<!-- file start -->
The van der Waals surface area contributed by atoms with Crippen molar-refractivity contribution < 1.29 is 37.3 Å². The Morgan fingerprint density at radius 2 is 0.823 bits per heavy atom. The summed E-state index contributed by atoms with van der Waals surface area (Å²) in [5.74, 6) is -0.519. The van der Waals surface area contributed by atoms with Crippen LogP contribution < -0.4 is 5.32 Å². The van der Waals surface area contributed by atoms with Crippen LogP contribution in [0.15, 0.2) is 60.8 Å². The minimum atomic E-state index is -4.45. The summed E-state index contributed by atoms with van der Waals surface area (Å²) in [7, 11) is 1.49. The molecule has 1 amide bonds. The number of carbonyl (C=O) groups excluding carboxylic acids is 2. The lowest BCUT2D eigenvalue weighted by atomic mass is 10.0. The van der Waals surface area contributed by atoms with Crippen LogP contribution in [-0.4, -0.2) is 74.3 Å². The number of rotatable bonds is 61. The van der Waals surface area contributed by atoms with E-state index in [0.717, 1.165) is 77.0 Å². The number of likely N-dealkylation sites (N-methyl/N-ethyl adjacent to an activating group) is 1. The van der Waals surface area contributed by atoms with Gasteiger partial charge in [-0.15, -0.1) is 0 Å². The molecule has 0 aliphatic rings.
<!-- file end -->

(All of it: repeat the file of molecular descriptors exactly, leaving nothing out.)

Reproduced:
The van der Waals surface area contributed by atoms with Crippen molar-refractivity contribution < 1.29 is 37.3 Å². The Morgan fingerprint density at radius 2 is 0.823 bits per heavy atom. The summed E-state index contributed by atoms with van der Waals surface area (Å²) in [5.74, 6) is -0.519. The van der Waals surface area contributed by atoms with Crippen LogP contribution < -0.4 is 5.32 Å². The van der Waals surface area contributed by atoms with Crippen LogP contribution in [0.15, 0.2) is 60.8 Å². The minimum atomic E-state index is -4.45. The summed E-state index contributed by atoms with van der Waals surface area (Å²) in [7, 11) is 1.49. The molecule has 1 amide bonds. The number of carbonyl (C=O) groups excluding carboxylic acids is 2. The lowest BCUT2D eigenvalue weighted by atomic mass is 10.0. The van der Waals surface area contributed by atoms with Crippen LogP contribution in [-0.4, -0.2) is 74.3 Å². The number of rotatable bonds is 61. The van der Waals surface area contributed by atoms with E-state index in [0.717, 1.165) is 77.0 Å². The number of likely N-dealkylation sites (N-methyl/N-ethyl adjacent to an activating group) is 1. The van der Waals surface area contributed by atoms with Gasteiger partial charge in [-0.15, -0.1) is 0 Å². The molecule has 0 aliphatic rings.